Volodymyr Zelensky

Volodymyr Oleksandrovych Zelensky (b. 1978) was born in Ukraine to Jewish parents. As a child, he spent four years living in Mongolia where his father worked. While studying at school, he joined his local comedy troupe, and eventually made it to Ukraine’s national comedy team. They won the KVN comedy championship in 1997 (a pretty big deal in the former Soviet Union) and Zelensky, despite having a law degree, decided to pursue a full-time career in comedy. He created a new troupe, Kvartal 95, which continued to perform across Russia and Ukraine, and eventually got their own TV show in 2003. Five years later, Zelensky made it to the big screen, starring in his first feature film. In 2015, Zelensky’s Kvartal 95 produced a new series, Servant of the People, with Zelensky in the lead role playing a young high school teacher who surprisingly becomes Ukraine’s president. The show was hugely popular, and was renewed for two more seasons, and a film. Last year, Zelensky registered “Servant of the People” as a political party in Ukraine, and actually ran in its real-life elections earlier this year. As he toured the country during his campaign, he also continued to perform with Kvartal 95. Incredibly, Zelensky won the election in a landslide (winning 73% of the vote), and will be inaugurated this week as Ukraine’s 6th president. It is hoped that he will strengthen Ukraine’s economy, fight corruption, bring calm to the civil wars in the country’s east, and work towards greater independence from Russia. While it is too early to tell what kind of president he will be, many are already predicting that unfortunately (as has happened too often in history) if Zelensky will turn out to be a successful president he will be hailed as a great Ukrainian, and if he fails, they will call him a traitorous Jew.

Volodymyr Groysman

While Zelensky will be Ukraine’s first Jewish president, he is preceded by Ukraine’s first Jewish prime minister, Volodymyr Borysovych Groysman (b. 1978). Groysman was born in the town of Vinnytsia, and worked in his father’s business growing up. While still studying law, he ran for city council in 2002 and won a seat. Shortly after graduating, he joined the Our Ukraine party, and the following year was elected mayor of Vinnytsia. Being just 28 years old, that made him the youngest mayor in Ukraine’s history. He was praised for his tremendous work and won re-election with 78% of the vote in 2010. Four years later, Groysman was appointed as Ukraine’s Minister of Regional Development, and several months after that, made chairman of the parliament. His popularity continued to rise quickly, and when the prime minister resigned in 2016 over corruption allegations, parliament elected Groysman as his replacement. Aged 38 years, he became Ukraine’s youngest-ever prime minister, and its first Jewish prime minister. He has worked diligently to combat corruption, and also supports greater integration with the West. Ukraine is now the only country in the world outside of Israel to have both a Jewish prime minister and a Jewish president.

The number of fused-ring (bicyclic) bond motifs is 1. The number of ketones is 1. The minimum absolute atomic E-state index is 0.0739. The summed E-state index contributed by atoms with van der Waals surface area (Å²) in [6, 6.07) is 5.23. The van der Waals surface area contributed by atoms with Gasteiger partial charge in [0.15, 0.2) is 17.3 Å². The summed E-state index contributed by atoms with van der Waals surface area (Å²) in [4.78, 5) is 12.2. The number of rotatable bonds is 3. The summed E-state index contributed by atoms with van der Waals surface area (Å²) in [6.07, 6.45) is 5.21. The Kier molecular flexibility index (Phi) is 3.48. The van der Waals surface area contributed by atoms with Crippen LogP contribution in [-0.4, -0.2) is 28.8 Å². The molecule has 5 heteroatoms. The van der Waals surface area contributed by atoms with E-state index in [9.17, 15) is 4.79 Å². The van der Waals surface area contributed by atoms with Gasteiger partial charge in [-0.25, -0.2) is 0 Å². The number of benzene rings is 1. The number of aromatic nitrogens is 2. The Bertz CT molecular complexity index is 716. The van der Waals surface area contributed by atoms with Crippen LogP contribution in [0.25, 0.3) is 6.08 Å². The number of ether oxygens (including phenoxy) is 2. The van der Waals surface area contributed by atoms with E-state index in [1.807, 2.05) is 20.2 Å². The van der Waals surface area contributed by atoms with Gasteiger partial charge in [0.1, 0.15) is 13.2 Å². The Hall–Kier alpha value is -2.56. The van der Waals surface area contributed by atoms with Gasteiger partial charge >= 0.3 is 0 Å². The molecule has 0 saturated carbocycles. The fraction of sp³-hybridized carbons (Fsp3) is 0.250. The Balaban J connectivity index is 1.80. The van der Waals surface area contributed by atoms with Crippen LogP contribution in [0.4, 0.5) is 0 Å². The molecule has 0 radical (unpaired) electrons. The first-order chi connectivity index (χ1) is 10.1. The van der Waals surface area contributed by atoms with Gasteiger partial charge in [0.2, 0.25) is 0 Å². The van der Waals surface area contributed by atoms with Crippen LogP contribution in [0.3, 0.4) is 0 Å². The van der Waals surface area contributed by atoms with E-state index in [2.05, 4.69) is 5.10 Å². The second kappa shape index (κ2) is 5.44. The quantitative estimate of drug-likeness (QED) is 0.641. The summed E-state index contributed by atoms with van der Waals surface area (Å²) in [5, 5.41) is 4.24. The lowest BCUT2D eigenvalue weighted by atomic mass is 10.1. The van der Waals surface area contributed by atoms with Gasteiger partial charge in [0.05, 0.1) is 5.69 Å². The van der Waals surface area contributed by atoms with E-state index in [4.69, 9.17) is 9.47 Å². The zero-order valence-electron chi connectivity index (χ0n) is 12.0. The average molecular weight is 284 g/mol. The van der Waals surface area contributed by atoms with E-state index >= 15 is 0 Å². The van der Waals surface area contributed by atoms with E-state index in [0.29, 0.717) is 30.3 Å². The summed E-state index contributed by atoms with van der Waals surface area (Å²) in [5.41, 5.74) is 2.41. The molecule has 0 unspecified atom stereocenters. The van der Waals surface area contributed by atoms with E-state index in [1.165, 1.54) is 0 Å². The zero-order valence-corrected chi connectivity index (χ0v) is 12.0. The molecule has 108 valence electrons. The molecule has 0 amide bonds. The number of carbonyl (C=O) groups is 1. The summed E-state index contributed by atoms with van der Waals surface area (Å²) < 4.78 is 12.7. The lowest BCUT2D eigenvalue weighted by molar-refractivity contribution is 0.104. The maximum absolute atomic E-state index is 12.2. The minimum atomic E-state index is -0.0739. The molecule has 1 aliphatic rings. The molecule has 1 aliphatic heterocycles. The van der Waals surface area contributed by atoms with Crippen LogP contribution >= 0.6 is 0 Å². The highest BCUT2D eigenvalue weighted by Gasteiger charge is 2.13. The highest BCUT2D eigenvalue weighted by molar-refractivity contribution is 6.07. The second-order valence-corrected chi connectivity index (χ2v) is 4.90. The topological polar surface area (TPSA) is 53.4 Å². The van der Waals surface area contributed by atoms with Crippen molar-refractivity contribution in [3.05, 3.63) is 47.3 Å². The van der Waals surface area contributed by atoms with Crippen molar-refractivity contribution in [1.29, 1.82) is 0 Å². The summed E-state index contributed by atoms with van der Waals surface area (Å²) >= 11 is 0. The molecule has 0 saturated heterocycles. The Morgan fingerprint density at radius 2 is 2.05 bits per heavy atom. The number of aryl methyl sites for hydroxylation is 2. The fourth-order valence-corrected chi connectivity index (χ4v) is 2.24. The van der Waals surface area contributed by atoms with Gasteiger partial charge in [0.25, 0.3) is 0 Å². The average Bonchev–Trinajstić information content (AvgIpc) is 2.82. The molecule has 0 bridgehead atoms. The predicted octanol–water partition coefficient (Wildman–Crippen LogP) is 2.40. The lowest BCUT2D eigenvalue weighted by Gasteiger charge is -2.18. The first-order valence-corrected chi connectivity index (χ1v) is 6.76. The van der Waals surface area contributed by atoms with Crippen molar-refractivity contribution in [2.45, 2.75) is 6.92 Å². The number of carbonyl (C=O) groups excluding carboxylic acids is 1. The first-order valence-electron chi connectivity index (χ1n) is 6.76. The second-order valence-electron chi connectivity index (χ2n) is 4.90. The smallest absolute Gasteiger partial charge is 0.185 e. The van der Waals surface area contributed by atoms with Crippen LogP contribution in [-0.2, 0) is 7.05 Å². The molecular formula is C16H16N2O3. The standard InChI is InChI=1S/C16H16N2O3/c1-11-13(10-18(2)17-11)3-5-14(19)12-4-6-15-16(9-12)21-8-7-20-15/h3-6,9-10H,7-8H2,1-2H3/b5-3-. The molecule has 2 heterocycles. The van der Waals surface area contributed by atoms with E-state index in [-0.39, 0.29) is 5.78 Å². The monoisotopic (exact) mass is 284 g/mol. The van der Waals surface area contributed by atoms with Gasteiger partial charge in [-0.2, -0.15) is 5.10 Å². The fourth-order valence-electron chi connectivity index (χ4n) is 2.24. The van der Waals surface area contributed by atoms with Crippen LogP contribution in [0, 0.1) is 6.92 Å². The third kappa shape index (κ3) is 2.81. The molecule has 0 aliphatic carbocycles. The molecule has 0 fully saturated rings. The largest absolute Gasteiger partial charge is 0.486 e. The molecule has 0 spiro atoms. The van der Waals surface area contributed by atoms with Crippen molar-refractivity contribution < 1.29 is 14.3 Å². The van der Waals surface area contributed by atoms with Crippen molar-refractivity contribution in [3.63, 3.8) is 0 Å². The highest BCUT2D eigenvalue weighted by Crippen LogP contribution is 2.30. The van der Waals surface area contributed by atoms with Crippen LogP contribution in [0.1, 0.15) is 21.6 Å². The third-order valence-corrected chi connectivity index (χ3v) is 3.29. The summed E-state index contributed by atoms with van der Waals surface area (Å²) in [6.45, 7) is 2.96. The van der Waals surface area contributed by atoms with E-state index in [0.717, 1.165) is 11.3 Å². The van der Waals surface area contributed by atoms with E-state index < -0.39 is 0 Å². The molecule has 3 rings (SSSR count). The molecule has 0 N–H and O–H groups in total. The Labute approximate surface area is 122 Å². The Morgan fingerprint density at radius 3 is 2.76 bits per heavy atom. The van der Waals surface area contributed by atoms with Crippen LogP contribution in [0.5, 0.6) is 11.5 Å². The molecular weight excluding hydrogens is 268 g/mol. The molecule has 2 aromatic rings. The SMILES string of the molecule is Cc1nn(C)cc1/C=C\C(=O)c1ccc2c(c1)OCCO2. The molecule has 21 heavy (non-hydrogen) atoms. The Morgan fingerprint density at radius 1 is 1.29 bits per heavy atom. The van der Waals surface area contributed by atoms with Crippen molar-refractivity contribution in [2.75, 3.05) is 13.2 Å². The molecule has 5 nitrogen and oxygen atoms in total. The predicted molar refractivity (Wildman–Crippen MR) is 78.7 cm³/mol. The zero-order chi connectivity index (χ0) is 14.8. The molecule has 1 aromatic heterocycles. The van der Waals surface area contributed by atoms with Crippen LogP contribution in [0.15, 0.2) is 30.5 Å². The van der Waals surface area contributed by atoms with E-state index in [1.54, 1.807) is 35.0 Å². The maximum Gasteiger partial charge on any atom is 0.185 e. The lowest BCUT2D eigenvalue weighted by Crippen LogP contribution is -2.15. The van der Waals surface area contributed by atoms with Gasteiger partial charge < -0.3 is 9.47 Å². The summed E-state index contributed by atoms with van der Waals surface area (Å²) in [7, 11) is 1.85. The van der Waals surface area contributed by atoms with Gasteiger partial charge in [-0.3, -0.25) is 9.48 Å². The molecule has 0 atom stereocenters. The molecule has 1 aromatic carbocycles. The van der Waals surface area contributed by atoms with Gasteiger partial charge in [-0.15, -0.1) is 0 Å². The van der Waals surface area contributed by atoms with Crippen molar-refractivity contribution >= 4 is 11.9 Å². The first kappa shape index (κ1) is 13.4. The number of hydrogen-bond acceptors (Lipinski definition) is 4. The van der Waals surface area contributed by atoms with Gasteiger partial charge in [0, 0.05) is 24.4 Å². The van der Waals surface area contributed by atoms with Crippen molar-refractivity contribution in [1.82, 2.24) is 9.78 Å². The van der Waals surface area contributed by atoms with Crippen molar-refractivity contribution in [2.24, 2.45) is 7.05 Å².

Words of the Week

A person’s main vitality lies in his intellect. One who is not using his intellect to its full potential is considered asleep. Many people who seem to be alive are in fact sleeping their lives away.
– Rabbi Nachman of Breslov (Likutey Moharan I, 60:6)

Jew of the Week: Beate Sirota Gordon

The Woman Who Wrote Japan’s Constitution

Beate Sirota Gordon helped draft the Japanese constitution, and transformed Japanese society, when she was just 22 years old.